As a novice researcher, I have had the opportunity to be involved in many ongoing research projects, grant writing, and research training. For example, locomotor training of patients with spinal cord injury, constraint-induced therapy for patients with stroke, and gait initiation studies. These experiences are providing me with a broad base upon which to build a foundation as a researcher in the rehabilitation field. I plan to continue to investigate the scientific basis of therapeutic intervention for people with stroke. Physical therapy is an integral part of health care, and in order for it to survive and prosper, it must be rooted in sound scientifically-based interventions. Therefore, clinically relevant research must progress so that we can improve patient care and enhance rehabilitation science. As a physical therapist first, my goal as a researcher will be to use my doctoral training to ask clinically relevant questions and seek scientifically based answers that are necessary to provide patients with the best possible care.


As an educator I plan to instill in my students a link between the clinical and research world, emphasizing the need for scientifically based treatment and evaluation techniques. Students must learn both the psychomotor aspects of therapeutic interventions and the fundamental theoretical models and basic science mechanisms underlying why we choose to implement different therapeutic interventions. Both of these components are essential for a complete learning experience and a well-rounded physical therapist. As a teaching assistant at the University of Florida, I have taught and assisted teaching in lectures and labs along-side master educators and clinicians. In my doctoral program teaching course, I have learned about teaching styles, alternate methods of engaging a class in discussion, and improved means by which I can utilize assistive and interactive technology to ensure the best possible learning experience for students. I plan to incorporate these teaching methods into my plan for educating future physical therapists.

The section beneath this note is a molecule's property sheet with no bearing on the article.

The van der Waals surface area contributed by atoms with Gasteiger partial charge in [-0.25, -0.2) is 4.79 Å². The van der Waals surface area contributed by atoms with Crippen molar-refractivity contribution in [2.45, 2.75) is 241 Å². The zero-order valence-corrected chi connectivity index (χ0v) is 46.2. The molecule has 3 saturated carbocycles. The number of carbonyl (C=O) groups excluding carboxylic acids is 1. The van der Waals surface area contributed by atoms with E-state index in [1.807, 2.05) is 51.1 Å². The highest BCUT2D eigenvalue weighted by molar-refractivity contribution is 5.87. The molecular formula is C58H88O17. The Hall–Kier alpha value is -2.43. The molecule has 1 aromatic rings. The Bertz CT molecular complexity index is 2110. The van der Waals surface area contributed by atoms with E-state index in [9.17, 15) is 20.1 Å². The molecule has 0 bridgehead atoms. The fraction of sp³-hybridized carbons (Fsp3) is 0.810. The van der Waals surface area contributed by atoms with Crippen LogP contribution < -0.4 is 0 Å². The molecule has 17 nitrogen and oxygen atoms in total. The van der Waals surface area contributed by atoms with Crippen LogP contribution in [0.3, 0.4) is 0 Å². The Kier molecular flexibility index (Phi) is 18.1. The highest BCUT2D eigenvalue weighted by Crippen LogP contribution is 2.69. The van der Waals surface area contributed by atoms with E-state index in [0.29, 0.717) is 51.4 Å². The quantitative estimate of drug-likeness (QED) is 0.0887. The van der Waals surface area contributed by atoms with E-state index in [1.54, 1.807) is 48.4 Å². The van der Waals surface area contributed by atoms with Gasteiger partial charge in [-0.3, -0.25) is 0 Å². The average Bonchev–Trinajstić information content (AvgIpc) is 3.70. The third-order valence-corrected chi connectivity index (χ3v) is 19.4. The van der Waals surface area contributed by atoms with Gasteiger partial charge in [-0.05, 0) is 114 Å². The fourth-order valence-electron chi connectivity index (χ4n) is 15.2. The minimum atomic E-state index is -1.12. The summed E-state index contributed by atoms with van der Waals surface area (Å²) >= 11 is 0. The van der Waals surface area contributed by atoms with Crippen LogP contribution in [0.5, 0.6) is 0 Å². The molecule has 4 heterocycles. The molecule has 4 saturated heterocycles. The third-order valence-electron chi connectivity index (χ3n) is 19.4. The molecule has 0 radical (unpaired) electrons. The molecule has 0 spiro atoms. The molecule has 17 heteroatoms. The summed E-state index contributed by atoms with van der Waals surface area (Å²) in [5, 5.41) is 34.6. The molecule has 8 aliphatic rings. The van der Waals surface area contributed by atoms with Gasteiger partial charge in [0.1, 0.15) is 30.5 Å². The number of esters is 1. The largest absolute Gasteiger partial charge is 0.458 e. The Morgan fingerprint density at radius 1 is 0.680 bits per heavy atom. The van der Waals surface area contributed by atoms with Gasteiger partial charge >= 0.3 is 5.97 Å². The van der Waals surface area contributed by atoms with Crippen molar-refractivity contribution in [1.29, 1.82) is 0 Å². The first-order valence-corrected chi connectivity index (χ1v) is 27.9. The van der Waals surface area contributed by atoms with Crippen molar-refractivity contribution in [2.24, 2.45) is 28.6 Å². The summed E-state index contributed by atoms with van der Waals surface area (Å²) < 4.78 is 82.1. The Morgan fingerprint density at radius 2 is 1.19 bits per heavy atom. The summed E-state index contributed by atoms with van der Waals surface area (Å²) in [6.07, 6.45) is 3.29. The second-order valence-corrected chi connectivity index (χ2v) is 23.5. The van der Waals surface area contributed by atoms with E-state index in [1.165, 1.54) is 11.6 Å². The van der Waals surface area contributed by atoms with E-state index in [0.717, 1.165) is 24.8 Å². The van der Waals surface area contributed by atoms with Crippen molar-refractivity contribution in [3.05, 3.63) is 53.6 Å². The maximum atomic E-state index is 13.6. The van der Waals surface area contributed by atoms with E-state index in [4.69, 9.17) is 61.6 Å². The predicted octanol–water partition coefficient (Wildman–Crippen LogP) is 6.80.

Finally, because I am a physical therapist, I will always stay active in the clinic through supervising students, working directly with patients, performing in-services for clinicians, or providing specialty clinics. Involvement in the clinic will allow me to conduct clinically based, relevant, quality, scientific research in the area of movement dysfunction with the goal of improving therapeutic intervention for improved recovery of function.


I believe rehabilitation will continue to improve and advance when supported by scientifically based research. As an educator, I plan to instill this philosophy in my students; as a researcher, I plan to pursue this philosophy to progress rehabilitation science. My experience thus far as a teaching assistant, researcher, and clinician, along with my future goals, are evidence of my commitment and intent to contribute to the science and advancement or rehabilitation literature and knowledge.




1Stineman, M. G., Maislin, G., Fiedler, R. C., & Granger, C. V. (1997). A prediction model for functional recovery in stroke. Stroke, 28, 550-556.


2 Taub, E., Uswatte, G., & Pidikiti, R. (1999). Constraint-induced movement therapy: A new family of techniques with broad application to physical rehabilitation - A clinical review. Journal of Rehabilitation and Development, 36, 237-251.